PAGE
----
The Little Mermaid & Peter Pan
Dark Origins Behind Disney's Fairy Tales Part I: 'The Little Mermaid & Peter Pan'
By: Domonique Cox-Salberg
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There are endless fascinating things about the history of Disney and how it became the not only paramount but adored business it is today, by children and adults alike. It is a company that has left an irremovable impression on the world and our hearts. However, for some or many, the origins of their favorite tales are unknown, and ironically too gruesome for children; as with the enchanting stories of The Little Mermaid (1989), Peter Pan (1953), Cinderella (1950), Tangled (2010), Snow White (1937), and Pinocchio (1940) which were all inspired by folklore. What several of these popular Disney fairy tales have in common are their first known introductions were recorded by the publishers, Brothers Grimm.
Who were German academics, philologists, cultural researchers, and authors who together collected and published folklore during the 19th century. Without them, we may not have some of the princesses, magical creatures, and settings we have come to enjoy for several decades. Fortunately, these stories inspired one of animation’s pioneer’s Walt Disney, to reimagine them through the lens of adolescence and remove the cruelty and violence emblematic of the enduring popular folklore collected by the Brothers Grimm.
The Little Mermaid
“When you have reached your fifteenth year,” said the grand-mother, “you will have permission to rise up out of the sea, to sit on the rocks in the moonlight, while the great ships are sailing by; and then you will see both forests and towns.”
-Hans Christian, The Little Mermaid, 1837
The Little Mermaid (1837), or the original title “Den lile havfrue,” was created in Denmark by author Hans Christian Andersen. It follows the journey of a young mermaid who is willing to give up her life in the sea as a mermaid to gain a human soul. Much to the Disney version, she saves the prince (he does not see her) and then what initiates her desire to become human. Both visit a sea witch, longing for an everlasting life with the prince, and exchange their voice for a potion which gives them legs (and a human soul in the original).
The witch then warns once she becomes human, returning to the sea will be impossible. However, the price is, she will continuously feel as if she is walking on sharp knives and warns a soul can only be obtained if she wins his love and hand in marriage, for then a part of his soul will flow into her. If she should fail and the prince marries someone else, she will dissolve into sea foam upon the waves.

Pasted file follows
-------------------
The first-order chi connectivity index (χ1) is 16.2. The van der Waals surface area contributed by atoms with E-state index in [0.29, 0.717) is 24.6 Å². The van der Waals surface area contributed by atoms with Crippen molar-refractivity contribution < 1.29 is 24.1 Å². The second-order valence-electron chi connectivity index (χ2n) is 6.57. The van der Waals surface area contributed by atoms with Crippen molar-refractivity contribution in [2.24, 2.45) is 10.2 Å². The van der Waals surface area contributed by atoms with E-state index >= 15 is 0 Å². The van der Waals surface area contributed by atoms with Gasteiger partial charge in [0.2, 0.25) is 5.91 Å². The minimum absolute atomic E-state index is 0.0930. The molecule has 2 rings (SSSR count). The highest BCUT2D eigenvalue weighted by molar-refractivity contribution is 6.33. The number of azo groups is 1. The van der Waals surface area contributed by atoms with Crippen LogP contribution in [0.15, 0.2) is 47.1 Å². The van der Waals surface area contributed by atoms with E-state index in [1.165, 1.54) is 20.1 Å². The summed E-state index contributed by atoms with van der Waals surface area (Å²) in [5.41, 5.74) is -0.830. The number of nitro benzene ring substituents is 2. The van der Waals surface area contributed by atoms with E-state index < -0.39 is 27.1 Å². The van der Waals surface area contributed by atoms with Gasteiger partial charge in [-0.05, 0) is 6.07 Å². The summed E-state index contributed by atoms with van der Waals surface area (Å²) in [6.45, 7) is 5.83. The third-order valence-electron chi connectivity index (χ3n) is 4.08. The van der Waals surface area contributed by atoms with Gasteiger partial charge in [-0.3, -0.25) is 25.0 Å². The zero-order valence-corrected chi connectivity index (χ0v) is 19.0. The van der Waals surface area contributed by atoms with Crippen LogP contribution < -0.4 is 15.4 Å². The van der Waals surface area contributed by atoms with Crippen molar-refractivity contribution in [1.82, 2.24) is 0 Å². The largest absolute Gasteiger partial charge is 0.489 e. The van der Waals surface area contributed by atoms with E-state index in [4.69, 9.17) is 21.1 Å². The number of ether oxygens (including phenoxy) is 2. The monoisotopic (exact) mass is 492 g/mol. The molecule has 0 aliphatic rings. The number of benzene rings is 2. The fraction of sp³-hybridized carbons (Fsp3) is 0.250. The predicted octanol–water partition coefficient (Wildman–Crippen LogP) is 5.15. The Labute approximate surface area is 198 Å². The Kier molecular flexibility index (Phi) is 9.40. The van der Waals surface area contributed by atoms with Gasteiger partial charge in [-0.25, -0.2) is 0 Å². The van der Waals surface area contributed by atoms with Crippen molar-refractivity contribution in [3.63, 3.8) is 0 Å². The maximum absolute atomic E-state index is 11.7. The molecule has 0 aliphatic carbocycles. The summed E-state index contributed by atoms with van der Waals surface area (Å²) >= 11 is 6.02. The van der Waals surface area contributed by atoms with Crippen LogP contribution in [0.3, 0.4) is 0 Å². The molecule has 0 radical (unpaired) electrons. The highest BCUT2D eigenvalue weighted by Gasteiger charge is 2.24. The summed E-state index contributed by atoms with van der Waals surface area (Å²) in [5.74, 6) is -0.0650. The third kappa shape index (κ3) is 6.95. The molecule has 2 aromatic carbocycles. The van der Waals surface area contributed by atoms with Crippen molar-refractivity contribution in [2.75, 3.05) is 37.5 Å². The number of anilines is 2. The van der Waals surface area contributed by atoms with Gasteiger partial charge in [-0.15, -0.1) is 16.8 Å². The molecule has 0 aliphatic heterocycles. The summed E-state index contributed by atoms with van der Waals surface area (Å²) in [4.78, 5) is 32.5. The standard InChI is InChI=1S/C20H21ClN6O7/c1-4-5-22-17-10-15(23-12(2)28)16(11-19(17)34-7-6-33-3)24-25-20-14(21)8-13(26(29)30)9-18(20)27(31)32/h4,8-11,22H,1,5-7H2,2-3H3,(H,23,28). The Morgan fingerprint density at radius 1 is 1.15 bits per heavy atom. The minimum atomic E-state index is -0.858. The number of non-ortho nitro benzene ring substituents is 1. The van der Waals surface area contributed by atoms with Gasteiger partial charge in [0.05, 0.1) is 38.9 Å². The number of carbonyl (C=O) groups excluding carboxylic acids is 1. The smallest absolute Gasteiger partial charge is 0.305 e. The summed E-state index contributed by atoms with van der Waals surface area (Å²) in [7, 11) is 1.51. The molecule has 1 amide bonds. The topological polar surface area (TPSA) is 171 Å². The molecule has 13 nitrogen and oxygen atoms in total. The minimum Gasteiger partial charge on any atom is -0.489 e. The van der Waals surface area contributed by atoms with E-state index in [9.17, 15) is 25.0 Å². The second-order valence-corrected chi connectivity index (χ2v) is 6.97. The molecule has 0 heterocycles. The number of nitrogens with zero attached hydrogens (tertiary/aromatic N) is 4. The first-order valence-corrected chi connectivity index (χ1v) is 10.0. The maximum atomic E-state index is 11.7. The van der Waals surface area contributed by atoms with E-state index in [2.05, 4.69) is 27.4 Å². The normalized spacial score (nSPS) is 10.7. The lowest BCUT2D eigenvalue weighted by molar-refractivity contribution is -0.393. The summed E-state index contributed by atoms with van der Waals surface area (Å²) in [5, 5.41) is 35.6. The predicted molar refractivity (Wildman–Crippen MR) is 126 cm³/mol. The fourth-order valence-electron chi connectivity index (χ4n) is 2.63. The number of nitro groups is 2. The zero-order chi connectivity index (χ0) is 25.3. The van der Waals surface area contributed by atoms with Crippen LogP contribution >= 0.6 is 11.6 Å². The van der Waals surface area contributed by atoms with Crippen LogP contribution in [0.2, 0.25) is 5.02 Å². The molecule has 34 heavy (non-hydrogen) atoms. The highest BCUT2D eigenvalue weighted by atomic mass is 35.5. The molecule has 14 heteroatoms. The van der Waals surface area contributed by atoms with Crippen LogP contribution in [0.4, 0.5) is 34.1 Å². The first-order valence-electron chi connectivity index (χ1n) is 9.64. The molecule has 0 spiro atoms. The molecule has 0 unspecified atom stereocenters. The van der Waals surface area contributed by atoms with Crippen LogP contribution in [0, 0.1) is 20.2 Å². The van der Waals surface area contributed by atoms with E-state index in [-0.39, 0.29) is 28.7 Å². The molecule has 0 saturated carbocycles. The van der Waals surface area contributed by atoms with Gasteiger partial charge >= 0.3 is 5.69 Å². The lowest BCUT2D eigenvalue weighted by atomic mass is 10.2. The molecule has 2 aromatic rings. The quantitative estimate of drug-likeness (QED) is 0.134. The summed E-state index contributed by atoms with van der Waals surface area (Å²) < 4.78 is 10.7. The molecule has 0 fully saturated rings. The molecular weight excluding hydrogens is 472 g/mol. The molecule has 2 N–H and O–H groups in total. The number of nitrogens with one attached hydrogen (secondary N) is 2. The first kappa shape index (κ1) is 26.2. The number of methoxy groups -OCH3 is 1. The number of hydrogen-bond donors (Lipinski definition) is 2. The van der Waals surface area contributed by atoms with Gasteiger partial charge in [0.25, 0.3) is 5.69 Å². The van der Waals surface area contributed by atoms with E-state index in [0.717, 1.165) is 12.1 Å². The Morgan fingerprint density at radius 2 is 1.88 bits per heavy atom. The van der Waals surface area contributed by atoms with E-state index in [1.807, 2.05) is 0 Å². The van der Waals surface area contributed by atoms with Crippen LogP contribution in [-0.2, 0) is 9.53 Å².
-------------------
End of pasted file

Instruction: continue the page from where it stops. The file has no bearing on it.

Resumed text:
Once she drinks the potion, it feels like a sword is piercing through her body, causing her to pass out naked near the palace, the prince finds her and is mesmerized by her beauty and grace. They become good friends. Time passes, and the prince is encouraged to marry a neighboring princess, but instead professes he loves another princess, whom he believes is the one that rescued him. They marry, much to the little mermaid’s dismay. Awaiting death, her sisters rise from the sea and present her with a dagger that the sea witch gave them in exchange for their long beautiful hair.
Instructed, if she stabs the prince with the dagger, she will be a mermaid once more. Rejecting this, she throws herself off the ship, only to dissolve into foam; but instead of ceasing to exist, she feels the warm sun and discovers she was turned into an ethereal earthbound spirit, a daughter of the air. Thus, other daughters of the air saved her because of her selflessness. Giving her a chance to earn her own soul by doing good deeds for humanity for 300 years, then one day rise up into heaven.
Peter Pan/Pied Piper of Hamelin
“As a rule /
I refrain from calling any man a fool. Heed me now. /
I’ll wait until yon clock strikes the hour. /
Don’t let me go away /
Without my pay.”
-Robert Browning, Pied Piper of Hamelin 1842
A more straightforward story, then the first, Pied Piper of Hamelin, written by Robert Browning in 1842, is actually a poem. Inspiring Disney’s character Peter Pan, Pied Piper of Hamelin is a legend derived from the town of Hamelin Lower Saxony, Germany, dating back to the Middle Ages. The poem describes a piper in 1284 dressed in multicolored (“pied”) clothing, who was a rat-catcher hired by the town Mayor to lure rats away with his magic pipe. Once the rats are lured into the Weser River and drowned, the citizens refuse to pay this service. The mayor even goes so far as to blame the piper for bringing the rats himself in an extortion attempt. He retaliates by using his instrument’s magical power on their children, leading them away as he had the rats while the adults were in a church.
It should be noted; he eerily returned dressed in green like a hunter playing his pipe. Maybe that is how Peter Pan got his green costume? Doing so, he enticed 130 children to follow him into a cave and were never seen again. Nevertheless, depending on the version, although this is one of the more popular of the recordings, one to three children were left behind: one was deaf and could not hear the music, the second disabled and could not follow quickly enough, and the last was blind and therefore unable to see where to go. These three informed the adult villagers in the church of the missing children who were never to be seen again.
Interesting fact: The children are believed to have been last seen on the street Bungelosenstrasse. To this day, music or dancing is not allowed on this street.
Part II: Cinderella & Rapunzel
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FILM & BOOK CREDITS
The Little Mermaid (1989)
Peter Pan (1953)
Snow White (1937)
The Little Mermaid (1837)
Pied Piper of Hamelin (1842)
Aschenputtel (“Cinderella”) (1812)
Snow White (1812)